# Questions and Answers

I am creating an electromagnet for my school's science fair project. Does the shape of the iron core make a difference? Is solid copper wire better than stranded wire? Is copper wire best, or is another wire better? Should the wire be insulated or bare? What can I do to get the most current out of a battery?

Yes, the shape of the iron core does matter. The more complete the circuit formed by the iron, the more field that you will get for a given coil and current. The best way to do a simple magnet is to have an iron core shaped like a "C". The gap formed by the "C" should be as small as possible and still be useful to you. Just wrap the wire around the iron and you have a magnet. The iron should be "soft iron" rather than a hard steel, like a bolt. If you have to use a bolt or threaded rod, make sure it is ordinary steel and not stainless or extra high strength steel. Stainless is nonmagnetic (will not work) and high strength steel gives less magnetic field than soft steel. If you buy steel then try to get an alloy called "1010". If you are in a good high school with a good metal shop, your metal shop teacher may be able to soften a piece of steel for you by annealing. This just means that you heat it up and soften the steel. After you bend the steel into the "C" shape, reanneal it to get the softness back. Bending steel hardens it and degrades the magnetic properties. The mathematical formula that describes the function of a magnet is called Ampere's Law. It says that the strength of the field times the gap is equal to the number of turns in the coil times the current times a constant called Mu.

B * gap = Mu * N * I

B is in Tesla (10,000 gauss) |

gap is in meters (This is the opening of the "C ".) |

Mu = 4π * 10^{-7} |

N is an integer equal to the number of turns in your coil |

I is the current in Amps |

Solid copper wire is better because it can usually carry more current. It is best to have a large amount of copper to keep the resistance down. It is also good to have a lot of turns to make better use of the available current. Copper has the lowest resistance at room temperature, so its a great choice. It's also easy to solder together and you can buy copper wire anywhere. It is very important to insulate the wire otherwise it will short out the turns and the magnet will be ineffective. You get the most current from a battery when its fully charged. Also, its a good idea not to withdraw the current at too high a rate. You have to find out the optimum discharge current to get the best battery life. Also, you have to optimize your magnet design, especially the coil, to match your battery. The above equation tells you for a given current and number of turns how much magnetic field you will get. Another famous law, called Ohms law, tells you the relationship between amps, volts and resistance.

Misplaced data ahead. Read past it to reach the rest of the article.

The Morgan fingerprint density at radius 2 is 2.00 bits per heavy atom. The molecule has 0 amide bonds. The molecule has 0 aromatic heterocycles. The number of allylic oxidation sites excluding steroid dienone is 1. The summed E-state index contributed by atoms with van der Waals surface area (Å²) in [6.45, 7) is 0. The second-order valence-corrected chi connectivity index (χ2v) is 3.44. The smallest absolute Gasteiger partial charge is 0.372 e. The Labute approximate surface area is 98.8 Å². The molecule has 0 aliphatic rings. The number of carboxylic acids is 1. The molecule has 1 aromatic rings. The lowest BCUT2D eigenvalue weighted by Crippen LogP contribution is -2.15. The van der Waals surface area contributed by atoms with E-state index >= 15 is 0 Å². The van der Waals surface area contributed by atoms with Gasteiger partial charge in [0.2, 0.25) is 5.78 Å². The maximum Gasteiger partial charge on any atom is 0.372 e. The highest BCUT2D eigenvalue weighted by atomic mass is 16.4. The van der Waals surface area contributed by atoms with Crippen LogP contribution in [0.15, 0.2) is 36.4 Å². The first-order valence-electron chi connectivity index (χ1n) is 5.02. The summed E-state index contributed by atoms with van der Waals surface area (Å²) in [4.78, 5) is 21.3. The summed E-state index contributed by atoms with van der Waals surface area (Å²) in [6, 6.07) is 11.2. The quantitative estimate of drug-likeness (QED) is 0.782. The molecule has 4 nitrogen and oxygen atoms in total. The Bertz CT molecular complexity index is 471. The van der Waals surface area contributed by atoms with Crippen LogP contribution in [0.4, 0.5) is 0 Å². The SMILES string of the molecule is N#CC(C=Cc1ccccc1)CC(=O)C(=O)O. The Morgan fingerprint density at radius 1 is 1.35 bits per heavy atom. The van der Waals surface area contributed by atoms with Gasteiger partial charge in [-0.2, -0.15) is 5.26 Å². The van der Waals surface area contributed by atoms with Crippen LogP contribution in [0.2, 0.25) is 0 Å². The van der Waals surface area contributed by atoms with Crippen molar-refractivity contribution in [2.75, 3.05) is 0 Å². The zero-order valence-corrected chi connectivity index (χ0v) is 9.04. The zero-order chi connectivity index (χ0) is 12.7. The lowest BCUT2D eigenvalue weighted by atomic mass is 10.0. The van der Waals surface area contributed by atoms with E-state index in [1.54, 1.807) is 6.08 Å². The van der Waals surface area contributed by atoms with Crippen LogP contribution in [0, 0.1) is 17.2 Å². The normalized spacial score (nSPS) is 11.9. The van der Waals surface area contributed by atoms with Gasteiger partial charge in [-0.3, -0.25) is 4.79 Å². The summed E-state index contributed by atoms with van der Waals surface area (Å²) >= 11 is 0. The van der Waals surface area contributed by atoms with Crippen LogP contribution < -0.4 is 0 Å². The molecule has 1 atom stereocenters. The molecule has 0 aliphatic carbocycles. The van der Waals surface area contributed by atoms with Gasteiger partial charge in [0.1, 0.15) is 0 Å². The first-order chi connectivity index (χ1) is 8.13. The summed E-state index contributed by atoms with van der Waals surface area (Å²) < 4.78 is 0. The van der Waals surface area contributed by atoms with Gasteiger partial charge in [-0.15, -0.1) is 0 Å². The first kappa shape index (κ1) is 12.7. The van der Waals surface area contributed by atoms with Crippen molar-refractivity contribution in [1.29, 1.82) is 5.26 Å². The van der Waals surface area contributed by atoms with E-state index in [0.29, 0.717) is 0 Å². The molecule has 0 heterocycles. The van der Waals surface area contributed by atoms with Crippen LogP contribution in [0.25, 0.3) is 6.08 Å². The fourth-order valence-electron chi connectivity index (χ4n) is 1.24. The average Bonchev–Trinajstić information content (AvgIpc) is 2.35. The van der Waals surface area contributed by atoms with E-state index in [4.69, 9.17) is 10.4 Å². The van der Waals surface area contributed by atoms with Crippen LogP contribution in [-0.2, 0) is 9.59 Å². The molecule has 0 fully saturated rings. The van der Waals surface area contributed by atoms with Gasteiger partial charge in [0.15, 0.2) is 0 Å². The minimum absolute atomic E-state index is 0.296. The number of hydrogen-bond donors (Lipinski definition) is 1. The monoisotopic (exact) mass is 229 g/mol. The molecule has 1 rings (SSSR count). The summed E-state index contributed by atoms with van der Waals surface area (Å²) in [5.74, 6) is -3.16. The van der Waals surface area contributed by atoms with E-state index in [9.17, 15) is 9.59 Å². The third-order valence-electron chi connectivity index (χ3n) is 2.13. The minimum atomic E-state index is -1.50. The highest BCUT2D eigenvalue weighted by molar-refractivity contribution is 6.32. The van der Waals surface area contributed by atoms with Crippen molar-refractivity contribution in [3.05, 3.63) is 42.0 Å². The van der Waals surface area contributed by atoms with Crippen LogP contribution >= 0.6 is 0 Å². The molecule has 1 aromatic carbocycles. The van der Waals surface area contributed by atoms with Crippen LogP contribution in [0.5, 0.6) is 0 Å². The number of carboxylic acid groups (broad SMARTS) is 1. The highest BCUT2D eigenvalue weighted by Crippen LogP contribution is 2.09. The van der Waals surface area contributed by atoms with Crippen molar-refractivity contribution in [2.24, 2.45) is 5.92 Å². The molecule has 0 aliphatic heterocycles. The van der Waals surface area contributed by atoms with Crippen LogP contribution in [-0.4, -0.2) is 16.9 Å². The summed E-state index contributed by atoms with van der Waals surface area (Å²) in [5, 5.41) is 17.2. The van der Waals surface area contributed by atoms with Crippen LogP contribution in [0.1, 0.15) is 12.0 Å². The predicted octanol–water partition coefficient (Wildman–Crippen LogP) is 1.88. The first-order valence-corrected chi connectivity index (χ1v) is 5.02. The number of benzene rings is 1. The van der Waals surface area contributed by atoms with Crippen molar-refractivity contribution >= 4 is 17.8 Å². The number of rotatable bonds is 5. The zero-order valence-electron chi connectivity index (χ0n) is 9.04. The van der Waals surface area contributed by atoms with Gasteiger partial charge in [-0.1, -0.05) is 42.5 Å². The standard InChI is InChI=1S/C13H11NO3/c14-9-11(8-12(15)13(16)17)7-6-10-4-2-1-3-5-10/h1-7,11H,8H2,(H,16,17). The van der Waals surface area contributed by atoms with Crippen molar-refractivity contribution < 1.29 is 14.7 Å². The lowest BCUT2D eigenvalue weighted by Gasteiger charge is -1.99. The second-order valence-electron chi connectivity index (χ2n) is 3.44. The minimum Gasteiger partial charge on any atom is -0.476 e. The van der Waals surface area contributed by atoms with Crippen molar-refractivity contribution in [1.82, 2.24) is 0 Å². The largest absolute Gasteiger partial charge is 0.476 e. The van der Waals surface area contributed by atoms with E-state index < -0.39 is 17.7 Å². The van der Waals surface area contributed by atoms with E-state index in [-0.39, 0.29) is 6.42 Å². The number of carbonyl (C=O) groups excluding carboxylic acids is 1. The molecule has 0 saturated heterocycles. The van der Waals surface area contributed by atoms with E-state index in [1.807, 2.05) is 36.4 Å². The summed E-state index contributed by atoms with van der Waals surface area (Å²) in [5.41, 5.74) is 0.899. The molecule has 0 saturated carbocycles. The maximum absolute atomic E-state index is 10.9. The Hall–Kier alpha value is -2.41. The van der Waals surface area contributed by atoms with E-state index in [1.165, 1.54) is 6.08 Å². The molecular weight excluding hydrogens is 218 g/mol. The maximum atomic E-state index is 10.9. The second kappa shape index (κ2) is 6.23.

Volts = Amps * resistance (measured in Ohms)

Your coil should be made so it has a voltage drop equal to what your battery can put out at the best rate of discharge. A piece of copper has resistance which can be determined form the following formula.

Resistance = Rho * L / A

Resistance is in Ohms |

Rho is a constant for each metal and for copper it is 1.6*10^{-6} ohm-centimeters |

L is the length of the wire used in centimeters |

A is the cross section area of the copper wire in centimeters squared |

So Ampere's law tells you how much field you get for a given current and turns count. Ohms law tells you about the voltage drop at the current you want for a given resistance and the formula for resistance tells you the resistance of the wire that you choose. Now you have to optimize your magnet design. The trick is to make the coil so it discharges the battery efficiently at its rated voltage. If you have a 12 volt deep cycle battery, then you can discharge these at 12 volts and 5 amps for a long time. The popular ones are rated 120 amp-hours. That means that they will run for 24 hours at 5 amps. It also means that they will run at 20 amps for 6 hours. However, remember that the battery will wear out faster if you discharge at a high current and it will definitely not last long if you take over 50% of the available charge. So you pick a copper wire, match the voltage drop at say 5 amps to the available 12 volts and you have your coil. Check how many turns you get and that's your magnet. If the field is too low then you need more turns or higher current. Just adjust the size of wire to match the required amps and the voltage at the required turns to what the battery can do. For the 120 amp-hour battery it is best to withdraw only 60 and then stop and recharge. It is a good rule of thumb for all deep cycle batteries to not take out more than half the rated charge. This way they last a very long time. Other common batteries that you might want to consider are the "D" cells. They are rated at 1.5 volts. They are only good for currents of a few milliamps. You can get more current by putting these batteries in parallel. If you need more voltage, you can put them in series. If this is a home science fair project and your parents are helping, then I'd use something like a garden tractor battery. They are rated at 12 volts, they are cheap and they are rechargeable. You may already have one at home you can use.

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